Thursday, December 22, 2011

Why cash is a position and why letting inflation gets to you is crazy.

Dennis Ng, of Leverage Holdings, posted a good article on this issue.
Good for a read for anyone who's interested. Compared to him, I am ball-less 'coz he also short CDL in this article. This is conviction man..

Short term trading vs Investing, what's the difference?

Based on the Rich people I know, including myself, NONE of us become Rich or make millions from short term trading. We make millions by Investing, by Buy Low, Sell High based on Major Market Trends.

There are times we do NOTHING, and money sits there idly, (actually we purposely raise our Cash level to have Opportunity Fund). Becos to a Real Investor, there is a Time to Invest, and there is a time to Raise Cash and do nothing. eg. right now I have 70% of my wealth sitting in Cash.

I don't bother about inflation, becos when I deploy my Opportunity Fund, minimum returns I aim is 50%, so what is 5% inflation to me?

Becos when we invest, we don't invest like 1% to 5% of our wealth (that is what a prudent trader should limit max exposure to each trade), we may invest 50% of our wealth or even 100% of our wealth fully invested (but in different investments).

And we deploy our funds to make minimum 50% returns. So imagine, if a person has wealth of S$100,000. Investing 100% of it, and make 50% make S$50,000. While a trader has S$100,00, cap trading to max 1% to 5% of wealth to a trade, or only traded $5,000 and even if make 100%, only make $5,000.

So in this example, the Trader needs to have 10 winning trade to make as much money as the Investor making a 1 time investment. And what if the investor makes 2 rounds of 100%....well, then the trader is left further and further behind, since the Investor now would have S$300,000 (grew from S$100,000) and the Trader might have S$100,000 + S$10,000 or S$110,000 Wealth.

Trading is lots of fun, quite a lot of action, but really, look around at all the Rich people around, and you would realise that NONE of them make REALLY Big money from Trading.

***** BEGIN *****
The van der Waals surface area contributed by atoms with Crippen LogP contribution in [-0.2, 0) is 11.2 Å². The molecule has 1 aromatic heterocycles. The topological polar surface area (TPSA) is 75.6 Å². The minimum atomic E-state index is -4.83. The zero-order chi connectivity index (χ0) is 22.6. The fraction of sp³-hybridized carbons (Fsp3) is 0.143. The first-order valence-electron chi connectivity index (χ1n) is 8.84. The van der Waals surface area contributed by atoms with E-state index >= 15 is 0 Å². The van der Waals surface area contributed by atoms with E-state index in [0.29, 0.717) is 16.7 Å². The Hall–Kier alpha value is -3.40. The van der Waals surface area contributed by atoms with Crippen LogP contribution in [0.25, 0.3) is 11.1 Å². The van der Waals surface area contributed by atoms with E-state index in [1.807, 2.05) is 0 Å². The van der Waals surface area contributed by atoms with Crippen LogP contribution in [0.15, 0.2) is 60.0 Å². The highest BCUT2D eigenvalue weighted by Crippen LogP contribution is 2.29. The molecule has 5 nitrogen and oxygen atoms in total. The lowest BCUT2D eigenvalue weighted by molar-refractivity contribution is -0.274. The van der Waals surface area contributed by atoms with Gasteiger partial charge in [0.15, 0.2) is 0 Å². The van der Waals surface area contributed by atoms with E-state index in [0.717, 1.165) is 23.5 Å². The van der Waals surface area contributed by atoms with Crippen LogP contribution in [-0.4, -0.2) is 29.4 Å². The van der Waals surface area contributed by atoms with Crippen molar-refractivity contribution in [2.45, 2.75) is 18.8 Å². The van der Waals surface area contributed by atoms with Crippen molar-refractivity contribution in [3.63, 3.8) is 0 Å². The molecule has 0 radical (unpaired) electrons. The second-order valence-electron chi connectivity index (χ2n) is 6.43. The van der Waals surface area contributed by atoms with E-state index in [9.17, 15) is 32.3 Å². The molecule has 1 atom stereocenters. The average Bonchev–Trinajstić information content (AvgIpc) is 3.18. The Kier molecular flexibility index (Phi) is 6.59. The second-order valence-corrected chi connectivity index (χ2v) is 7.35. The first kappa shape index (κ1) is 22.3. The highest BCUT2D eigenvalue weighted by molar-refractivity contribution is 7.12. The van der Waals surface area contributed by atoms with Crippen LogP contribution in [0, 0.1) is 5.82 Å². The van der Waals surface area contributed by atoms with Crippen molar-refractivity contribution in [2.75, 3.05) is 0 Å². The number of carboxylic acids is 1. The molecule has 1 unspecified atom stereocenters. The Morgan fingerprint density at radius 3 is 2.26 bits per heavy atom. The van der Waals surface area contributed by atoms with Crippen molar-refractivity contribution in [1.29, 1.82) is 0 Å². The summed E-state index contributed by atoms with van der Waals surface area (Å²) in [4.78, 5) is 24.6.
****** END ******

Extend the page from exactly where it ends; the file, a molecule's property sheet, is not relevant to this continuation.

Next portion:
Even Remiser King Peter Lim (a billionaire) cautions people that one can't make much money from trading when he was interviewed.

For me, I think overall market trend is down, so I shorted City Development at S$10 instead, of course price can rebound, but overall trend is down.

Last round, I shorted S$10.70 and bought back at S$9.20, then I waited for price to shoot up to S$10 and shorted it again, still holding on to my short position.

I'm unlikely to Long, buy any stocks for the near future as long as the overall Market Trend is down, not up.

Dennis Ng - When You Master Your Finances, You Master Your Destiny

Note: I'm just sharing my personal comments, not giving you investment advice nor stock investment tips.

Wednesday, December 21, 2011

Robert Kiyosaki - Everyday CASH Heist

Robert Kiyosaki was the one who flipped my mind when I read his book the Cashflow Quandrant when I was 29yrs old. From then on, I started to focus on becoming financial independence thru' the acquisition of assets, prudent leverage of debt and generation of cashflow to finance expenses and do more investments.

Do take a look if nothing else at this wonderful video and the rest of the series.
Of particular interest to me is his dim view on mutual funds(have to agree right??) in the 24mins onwards.

As for stocks..well.. it's anybody's guess. For me, I am becoming more interested in acquiring tangible properties and not sell them anymore... hehe..

Thursday, December 8, 2011

Investment Myth : Inflation erodes your savings

Don't invest your money in stocks, says Mark Cuban. Wall Street is no longer a good place to make money.
Cuban discusses how average investors looking to invest $25,000, $50,000, $100,000 or more can get return on their money.
"There is a transactional value to cash, and I think that the whole concept of you fall further and further behind because of inflation is ridiculous," he says.

Sometimes, when you hear investment managers tell you the savings rates are below inflation rates and if you don't invest in equities, your savings will be eroded by inflation. This compelled retail investors to look for alternatives (which incidentally will be the equities the investment firm is trying to sell you).

To a certain extend, the manager is right if you are one who will never invest but only saved. However, if you have been investing and is just merely waiting for a better entry point, then the 1 or 2 years of "inflation" erosion is not going to hurt you as you will be able to get 10-20% min. discount on prices.

So... no hurry, just be patient with your cash. Cash is not King but it certainly allows you to grab discounted items when the time comes.